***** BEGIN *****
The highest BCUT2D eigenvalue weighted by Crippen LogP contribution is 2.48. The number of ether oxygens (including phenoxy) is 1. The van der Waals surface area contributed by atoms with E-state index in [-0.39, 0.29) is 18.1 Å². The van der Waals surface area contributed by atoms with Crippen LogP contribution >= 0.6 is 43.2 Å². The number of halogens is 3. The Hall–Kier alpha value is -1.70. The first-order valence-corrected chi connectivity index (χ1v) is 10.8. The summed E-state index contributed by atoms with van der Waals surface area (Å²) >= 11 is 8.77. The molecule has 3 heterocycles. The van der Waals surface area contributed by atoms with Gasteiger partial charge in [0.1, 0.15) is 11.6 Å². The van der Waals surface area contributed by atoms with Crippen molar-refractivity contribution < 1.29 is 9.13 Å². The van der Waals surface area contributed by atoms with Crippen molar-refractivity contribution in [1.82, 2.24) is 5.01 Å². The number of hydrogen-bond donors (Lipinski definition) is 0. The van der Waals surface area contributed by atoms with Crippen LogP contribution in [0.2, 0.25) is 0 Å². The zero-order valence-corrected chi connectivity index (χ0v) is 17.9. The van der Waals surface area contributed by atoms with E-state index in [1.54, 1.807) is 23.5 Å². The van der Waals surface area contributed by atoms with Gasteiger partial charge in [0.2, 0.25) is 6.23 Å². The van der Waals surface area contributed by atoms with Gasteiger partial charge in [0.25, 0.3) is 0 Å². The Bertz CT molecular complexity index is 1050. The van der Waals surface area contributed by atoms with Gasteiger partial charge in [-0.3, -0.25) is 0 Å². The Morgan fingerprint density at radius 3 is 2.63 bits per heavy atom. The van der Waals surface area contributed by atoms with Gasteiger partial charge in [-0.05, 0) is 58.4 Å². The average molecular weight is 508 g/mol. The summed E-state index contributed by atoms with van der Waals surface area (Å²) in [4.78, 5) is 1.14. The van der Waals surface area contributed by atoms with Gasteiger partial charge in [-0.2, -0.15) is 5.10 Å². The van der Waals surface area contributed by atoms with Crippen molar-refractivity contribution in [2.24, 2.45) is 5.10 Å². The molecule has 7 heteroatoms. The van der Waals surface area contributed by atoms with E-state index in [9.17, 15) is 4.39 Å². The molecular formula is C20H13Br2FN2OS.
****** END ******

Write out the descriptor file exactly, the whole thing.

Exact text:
The highest BCUT2D eigenvalue weighted by Crippen LogP contribution is 2.48. The number of ether oxygens (including phenoxy) is 1. The van der Waals surface area contributed by atoms with E-state index in [-0.39, 0.29) is 18.1 Å². The van der Waals surface area contributed by atoms with Crippen LogP contribution >= 0.6 is 43.2 Å². The number of halogens is 3. The Hall–Kier alpha value is -1.70. The first-order valence-corrected chi connectivity index (χ1v) is 10.8. The summed E-state index contributed by atoms with van der Waals surface area (Å²) >= 11 is 8.77. The molecule has 3 heterocycles. The van der Waals surface area contributed by atoms with Gasteiger partial charge in [0.1, 0.15) is 11.6 Å². The van der Waals surface area contributed by atoms with Crippen molar-refractivity contribution < 1.29 is 9.13 Å². The van der Waals surface area contributed by atoms with Crippen molar-refractivity contribution in [1.82, 2.24) is 5.01 Å². The number of hydrogen-bond donors (Lipinski definition) is 0. The van der Waals surface area contributed by atoms with Crippen LogP contribution in [0.2, 0.25) is 0 Å². The zero-order valence-corrected chi connectivity index (χ0v) is 17.9. The van der Waals surface area contributed by atoms with E-state index in [1.54, 1.807) is 23.5 Å². The van der Waals surface area contributed by atoms with Gasteiger partial charge in [0.2, 0.25) is 6.23 Å². The van der Waals surface area contributed by atoms with Gasteiger partial charge in [0.25, 0.3) is 0 Å². The Bertz CT molecular complexity index is 1050. The van der Waals surface area contributed by atoms with Gasteiger partial charge in [-0.3, -0.25) is 0 Å². The Morgan fingerprint density at radius 3 is 2.63 bits per heavy atom. The van der Waals surface area contributed by atoms with Gasteiger partial charge in [-0.05, 0) is 58.4 Å². The average molecular weight is 508 g/mol. The summed E-state index contributed by atoms with van der Waals surface area (Å²) in [4.78, 5) is 1.14. The van der Waals surface area contributed by atoms with Gasteiger partial charge in [-0.2, -0.15) is 5.10 Å². The van der Waals surface area contributed by atoms with Crippen molar-refractivity contribution in [2.24, 2.45) is 5.10 Å². The molecule has 7 heteroatoms. The van der Waals surface area contributed by atoms with E-state index in [9.17, 15) is 4.39 Å². The molecular formula is C20H13Br2FN2OS.